On the other hand, should markets turn south, our portfolios are positioned to be resilient and
weather the storm though our use of bonds, other fixed income alternatives, and real estate.
Second Quarter 2019 Investment Letter
In our year-end 2018 commentary, we emphasized the wide range of plausible macroeconomic scenarios
and financial market outcomes for the year ahead with the potential for either a positive or negative shorter-term path. Through the first half of 2019 we’ve gotten a little bit of everything – signs of both scenarios, though so far, the ups have outpaced the downs.
The first half of 2019 saw robust gains across nearly every asset class—including both core bonds
and equities – but it certainly wasn’t a smooth ride. Among the primary drivers of the market selloffs and
their subsequent rebounds were
trade negotiations and two major
shifts in central bank policy.
Large-cap U.S. stocks gained 4.3%
for the second quarter, and a
remarkable 18.5% for the first six
months of the year, largely earning
back what was lost in the fourth
quarter of 2018. Developed
international stocks also experienced
a healthy rebound from 2018
losses, up 3.2% for the second
quarter, and 14.2% for the year to
date. European stocks have done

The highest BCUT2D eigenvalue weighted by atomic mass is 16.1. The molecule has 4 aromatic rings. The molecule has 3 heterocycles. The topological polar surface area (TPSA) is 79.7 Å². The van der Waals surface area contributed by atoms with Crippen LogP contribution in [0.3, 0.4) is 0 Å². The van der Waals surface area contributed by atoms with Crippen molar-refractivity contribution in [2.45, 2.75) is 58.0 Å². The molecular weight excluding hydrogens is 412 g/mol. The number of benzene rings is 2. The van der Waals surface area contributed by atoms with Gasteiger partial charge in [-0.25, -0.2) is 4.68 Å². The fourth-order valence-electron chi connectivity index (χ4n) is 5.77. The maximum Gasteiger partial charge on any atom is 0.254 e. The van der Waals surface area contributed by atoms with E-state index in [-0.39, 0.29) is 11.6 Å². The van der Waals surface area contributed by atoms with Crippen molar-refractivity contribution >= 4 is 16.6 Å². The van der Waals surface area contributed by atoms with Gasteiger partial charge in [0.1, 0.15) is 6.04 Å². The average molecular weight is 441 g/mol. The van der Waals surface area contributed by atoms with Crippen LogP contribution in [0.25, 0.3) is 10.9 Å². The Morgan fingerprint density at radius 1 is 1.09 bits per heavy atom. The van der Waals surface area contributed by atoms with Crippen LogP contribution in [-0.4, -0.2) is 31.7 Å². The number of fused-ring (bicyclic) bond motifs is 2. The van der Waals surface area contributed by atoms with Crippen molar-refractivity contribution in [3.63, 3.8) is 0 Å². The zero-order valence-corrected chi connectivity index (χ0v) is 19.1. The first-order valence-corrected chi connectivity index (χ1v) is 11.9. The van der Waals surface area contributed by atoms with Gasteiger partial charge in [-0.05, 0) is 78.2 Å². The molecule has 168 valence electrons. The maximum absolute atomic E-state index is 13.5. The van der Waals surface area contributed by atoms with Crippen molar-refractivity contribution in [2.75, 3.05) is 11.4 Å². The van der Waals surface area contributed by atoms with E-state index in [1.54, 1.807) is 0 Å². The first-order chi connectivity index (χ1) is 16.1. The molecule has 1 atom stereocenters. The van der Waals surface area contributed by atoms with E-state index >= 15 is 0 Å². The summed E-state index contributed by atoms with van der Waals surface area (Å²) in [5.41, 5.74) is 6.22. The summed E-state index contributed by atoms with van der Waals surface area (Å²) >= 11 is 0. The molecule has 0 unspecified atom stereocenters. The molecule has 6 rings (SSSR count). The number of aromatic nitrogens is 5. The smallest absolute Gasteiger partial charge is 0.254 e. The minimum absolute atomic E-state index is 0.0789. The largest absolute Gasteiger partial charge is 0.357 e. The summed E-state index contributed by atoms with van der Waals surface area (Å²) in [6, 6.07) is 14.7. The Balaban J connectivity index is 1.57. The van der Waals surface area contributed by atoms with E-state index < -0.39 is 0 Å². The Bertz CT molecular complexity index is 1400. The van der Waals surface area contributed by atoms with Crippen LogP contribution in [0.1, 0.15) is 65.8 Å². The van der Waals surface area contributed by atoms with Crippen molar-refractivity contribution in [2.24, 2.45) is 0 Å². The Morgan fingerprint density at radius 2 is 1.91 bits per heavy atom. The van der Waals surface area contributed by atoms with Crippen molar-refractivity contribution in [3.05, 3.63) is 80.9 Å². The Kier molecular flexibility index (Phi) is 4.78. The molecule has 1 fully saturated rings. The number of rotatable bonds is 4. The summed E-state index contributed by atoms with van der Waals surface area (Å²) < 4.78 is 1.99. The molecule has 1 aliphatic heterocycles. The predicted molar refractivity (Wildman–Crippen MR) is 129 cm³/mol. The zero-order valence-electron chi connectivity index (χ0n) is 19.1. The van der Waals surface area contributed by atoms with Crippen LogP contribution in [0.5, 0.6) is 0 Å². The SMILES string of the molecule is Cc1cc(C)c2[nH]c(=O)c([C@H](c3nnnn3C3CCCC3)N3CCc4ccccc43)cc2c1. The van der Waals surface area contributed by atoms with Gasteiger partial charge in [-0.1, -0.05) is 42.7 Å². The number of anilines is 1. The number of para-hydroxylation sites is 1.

a bit better, gaining 15.6% on the
year so far. In April, the “Brexit can”
was kicked down the road at least
until October 31, but the risk of a
disruptive “no-deal” exit remains.
Emerging-market stocks, up just
0.8% for the second quarter,
absorbed more of the uncertainty
surrounding global trade tensions.
But for the year so far, they have gained 12.6%. In fixed-income markets, the 10-year Treasury yield dipped below 2% following the Federal Reserve’s June meeting. This was a near three-year low, and among its lowest levels ever, reflecting promises of further easing later this year. These falling yields drove the core bond index to a 3.1% gain for the quarter and an impressive 6.1% return so far this year. Floating-rate loans gained 1.7% for the quarter and are up 5.7% for the year.
We are pleased with the returns posted in our client accounts thus far in 2019.
Not surprisingly, we still see a high degree of uncertainty and a wide range of plausible outcomes looking out over the next 12 months (and beyond). We think the macro risks have increased. Trade uncertainty has damaged global business confidence in what by many measures is an already weak global economy. For now, this is being offset by the hope of easier monetary conditions.
The risk of a geopolitical shock on financial markets is also ever-present. Most recently, there is heightened potential for a military conflict with Iran, but there are many other potential geopolitical flashpoints and unknowns: Brexit remains unresolved. The tug of war between democracy, populism, nationalism, and autocracy continues around the globe. The U.S. presidential election next year will likely create additional market uncertainty. China’s rise and challenge of the United States as a global superpower goes well beyond just the current trade conflict. The Middle East (beyond Iran) remains a potential flashpoint, as does North Korea.